How is it that public and private insurance is used in the real-world? This question obviously varies across countries; however, there are general ways in which public and private health insurance systems work and we've put together a detailed guide for you below!
- In Australia, Ireland, Spain private insurance is a substitute for public insurance and used to be the case in the Netherlands before 2006, meaning the two are very rarely both used at the same time.
- Private insurance is bought on top of their public insurance for a broader range of treatments as well as shorter waiting times. (Examples, Austria, Finland & Denmark)
- A sole private insurance coverage where no automatic public insurance exists.
In the U.S, #2 and #3 are used. Working age individuals may be covered by private insurance (often through their employer) or by Medicaid (government program). The elderly are generally covered by the publicly-funded Medicare program, however, this does often require beneficiaries to make large co-payments. Private "Medigap" insurance does cover many of these co-payments.
Why do I need Private Insurance?
One reason stated by Boone et al (2018) shows that liquidity constraints can get in the way of many serious and cosmetic medical work leaving patients in a potentially difficult situation with financial institutions being wary of lending large sums to patients with a serious disease. Furthermore, to find insurance and the specific insurance package tailored to you and your needs is much more expensive once you're medical records state your illness.
First, CE scores do play a role in prioritizing which treatments should be insured. Because of limited budgets, money should be spent on treatments with a high health return per euro spent.Second, treatments with serious moral hazard issues should not be covered at all by (any) insurance. Third, relatively cheap treatments should not be covered by either basic or supplementary insurance. Fourth, basic insurance should cover treatments that are predominantly used by people who at the margin buy the most valuable treatments. The importance of disease (and treatment) prevalence to determine which treatments should be covered by basic insurance appears to be new. We derive sufficient conditions under which basic insurance should target treatments used especially by vulnerable people with high risk and low income. Finally, the welfare effects of government intervention in health insurance are magnitudes higher in an access to care model.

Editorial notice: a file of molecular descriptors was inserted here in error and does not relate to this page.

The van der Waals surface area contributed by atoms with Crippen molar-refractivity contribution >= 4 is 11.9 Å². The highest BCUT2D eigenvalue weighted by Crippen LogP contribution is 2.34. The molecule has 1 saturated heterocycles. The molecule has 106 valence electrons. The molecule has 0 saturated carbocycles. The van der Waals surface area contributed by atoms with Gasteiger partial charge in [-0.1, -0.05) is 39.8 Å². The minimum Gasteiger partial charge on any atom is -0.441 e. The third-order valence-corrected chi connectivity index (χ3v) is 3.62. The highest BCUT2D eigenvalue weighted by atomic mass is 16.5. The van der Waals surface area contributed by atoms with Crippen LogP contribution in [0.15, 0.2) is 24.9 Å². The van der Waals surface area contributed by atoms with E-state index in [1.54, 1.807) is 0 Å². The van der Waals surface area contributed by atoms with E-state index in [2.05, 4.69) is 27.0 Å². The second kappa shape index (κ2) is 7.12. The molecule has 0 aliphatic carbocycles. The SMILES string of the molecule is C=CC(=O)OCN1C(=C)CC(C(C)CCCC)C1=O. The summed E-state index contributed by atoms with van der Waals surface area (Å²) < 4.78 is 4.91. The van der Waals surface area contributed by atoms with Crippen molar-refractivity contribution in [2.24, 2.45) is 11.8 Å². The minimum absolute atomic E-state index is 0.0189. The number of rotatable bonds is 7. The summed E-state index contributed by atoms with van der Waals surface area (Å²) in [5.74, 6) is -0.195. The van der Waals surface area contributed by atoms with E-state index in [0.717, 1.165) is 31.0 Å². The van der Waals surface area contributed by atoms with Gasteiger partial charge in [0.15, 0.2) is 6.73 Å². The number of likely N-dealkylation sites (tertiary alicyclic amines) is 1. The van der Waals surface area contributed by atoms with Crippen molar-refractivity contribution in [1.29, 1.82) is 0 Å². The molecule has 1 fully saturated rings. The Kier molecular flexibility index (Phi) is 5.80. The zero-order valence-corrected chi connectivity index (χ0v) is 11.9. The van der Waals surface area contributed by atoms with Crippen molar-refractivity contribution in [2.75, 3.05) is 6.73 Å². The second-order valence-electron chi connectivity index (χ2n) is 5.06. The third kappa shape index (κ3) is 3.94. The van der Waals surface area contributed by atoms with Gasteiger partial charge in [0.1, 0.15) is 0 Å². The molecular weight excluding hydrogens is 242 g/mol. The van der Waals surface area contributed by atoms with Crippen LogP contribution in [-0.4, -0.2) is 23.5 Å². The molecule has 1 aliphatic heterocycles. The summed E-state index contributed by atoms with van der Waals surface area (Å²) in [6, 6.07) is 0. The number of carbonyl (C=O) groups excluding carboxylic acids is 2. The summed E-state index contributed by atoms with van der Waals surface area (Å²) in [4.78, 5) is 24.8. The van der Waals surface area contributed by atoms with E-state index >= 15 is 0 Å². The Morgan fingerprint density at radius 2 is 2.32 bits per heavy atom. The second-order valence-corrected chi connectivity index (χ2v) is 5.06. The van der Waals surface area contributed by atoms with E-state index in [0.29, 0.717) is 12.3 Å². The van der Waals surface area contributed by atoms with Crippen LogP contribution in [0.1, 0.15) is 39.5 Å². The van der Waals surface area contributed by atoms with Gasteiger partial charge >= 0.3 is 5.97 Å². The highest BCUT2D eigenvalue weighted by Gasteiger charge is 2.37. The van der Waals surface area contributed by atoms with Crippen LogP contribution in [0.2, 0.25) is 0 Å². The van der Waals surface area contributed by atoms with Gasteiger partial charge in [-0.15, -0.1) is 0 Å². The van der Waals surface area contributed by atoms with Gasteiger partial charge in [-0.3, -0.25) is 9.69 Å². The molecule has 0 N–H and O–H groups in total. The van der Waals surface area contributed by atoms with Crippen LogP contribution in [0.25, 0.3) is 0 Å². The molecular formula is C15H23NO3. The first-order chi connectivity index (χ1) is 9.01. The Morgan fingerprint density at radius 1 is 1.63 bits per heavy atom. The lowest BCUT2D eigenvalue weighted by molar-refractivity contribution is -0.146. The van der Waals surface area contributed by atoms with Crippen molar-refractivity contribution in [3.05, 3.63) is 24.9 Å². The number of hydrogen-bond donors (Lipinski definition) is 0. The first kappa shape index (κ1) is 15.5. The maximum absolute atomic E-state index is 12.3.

The paper is interesting and the key issue is to what extent are liquidity constraints binding in the real world. Some have called for health mortgages to allow liquidity constrained individuals to afford expensive treatments. Other individuals can receive loans from family or friends to afford needed treatments. However, with the cost of some novel treatments reaching six figures in cost per year, liquidity constraints are clearly an issue for many individuals.
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